Character datatypes in C have some very integral type properties. Although named char this C type acts more like an 8 bit integral type. It can be mapped onto CHARACTER, but a fair amount of type transferring usually occurs. Also this mapping is C compiler dependent, some treating char as a signed quantity while others treat it as an unsigned quantity. Strings are terminated with a byte with all bits zero. Many C programs make extensive use of the null byte at the end of strings. The best approach to translation is to maintain this convention in the translated program (unless the user is willing to spend a considerable amount of effort changing the code, usually in some very subtle ways).

Cross translation unit dependencies are sometimes visible in C through the use of header files, or looking at the make file. But once again common C coding practice is against us. To reduce the number of dependencies and hence compilation time, many developers place all global declarations (objects and functions) in a single header file. Thus the translator has to work out what the actual dependencies are. This information is written out on the third pass as WITH clauses.

Some examples

C expressions can be loaded with side effects. Using these constructs is actually considered to be `efficient' coding:

i = j++ - ++k + ++l;


l := l + 1;
k := k + 1;
i := j - k + l;
j := j + 1;

The order of evaluation used by the translator is user selectable between right to left and left to right. Had left to right order been selected in the above case the first two Ada statements would have been reversed.

if (i++)
k = 0;


temp_1 := i;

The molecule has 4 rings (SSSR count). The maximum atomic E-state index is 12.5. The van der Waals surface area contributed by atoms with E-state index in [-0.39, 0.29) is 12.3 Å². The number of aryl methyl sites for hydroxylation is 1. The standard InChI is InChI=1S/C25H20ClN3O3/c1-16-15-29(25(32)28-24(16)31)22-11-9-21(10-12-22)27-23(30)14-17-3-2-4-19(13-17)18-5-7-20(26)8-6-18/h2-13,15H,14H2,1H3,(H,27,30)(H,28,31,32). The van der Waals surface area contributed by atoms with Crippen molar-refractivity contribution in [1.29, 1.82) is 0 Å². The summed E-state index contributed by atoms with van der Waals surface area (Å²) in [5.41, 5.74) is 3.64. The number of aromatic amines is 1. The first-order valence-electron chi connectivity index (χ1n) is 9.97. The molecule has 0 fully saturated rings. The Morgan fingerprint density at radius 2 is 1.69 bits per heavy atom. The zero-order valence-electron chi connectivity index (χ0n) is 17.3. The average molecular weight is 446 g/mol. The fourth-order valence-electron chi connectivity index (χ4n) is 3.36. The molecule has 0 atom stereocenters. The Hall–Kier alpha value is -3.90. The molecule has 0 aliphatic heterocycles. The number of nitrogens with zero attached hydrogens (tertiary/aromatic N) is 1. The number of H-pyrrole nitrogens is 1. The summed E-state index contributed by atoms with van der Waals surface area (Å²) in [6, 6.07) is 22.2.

i := i + 1;
if temp_1 /= 0 then
k := 0;
end if;
here a temporary variable is created by the translator. The use of an overloaded unary operator to handle this case was rejected on the grounds of style. Ada being viewed as a relatively side effect free language.

Names clashes can occur through expanding name scopes, merging name spaces or with Ada reserved words:

struct j{int f;} s; /* j in tag name space */
int RECORD = 0,
j; /* j in identifier name space */


type j is
end record;
s : j;

Below are two special cases designed to make the translated code more readable:

#define MAX_X   50           /* Maximum number of X's */
char x[MAX_X];


MAX_X : constant INTEGER = 50;   /* Maximum number of X's */
x :ARRAY[0..MAX_X-1] OF char;

A comment on the same line as an object like macro is stored with the body of the macro. Thus it is possible to generate the comment on the same line as the constant declaration.

In strictly C terms preprocessing happens prior to syntax and semantic analysis. This means that all macros occurring in the source have disappeared by the time that semantics comes onto the scene. The generated code would be much closer to the intent of the original if some macro names could be retained. In our case a macro is retained name if it is a constant expression (a macro body is a constant expression if it only contains constant literals and/or macros that are constant expressions). So in the above case the array has an upper bound of MAX_X-1 rather than 50-1.

C does not impose any ordering on declarations. This causes a slight problem in that functions may be called before being defined. This is handled in C by giving function declarations at the start of the source module, or in header files. An Ada programmer would arrange procedure definitions such that they occurred prior to being called. No such discipline exists in C.

int f(int);
int f(int a)
{ }


function f(a :INTEGER) return INTEGER;
function f return INTEGER is

Again this is one area where a small amount of reorganisation of the original source code can have a large effect on the generated output. Not only can the ordering of functions in a source file be sloppy but also the placement of functions in the files making up a complete program can be lax. But then that is not a problem unique to C.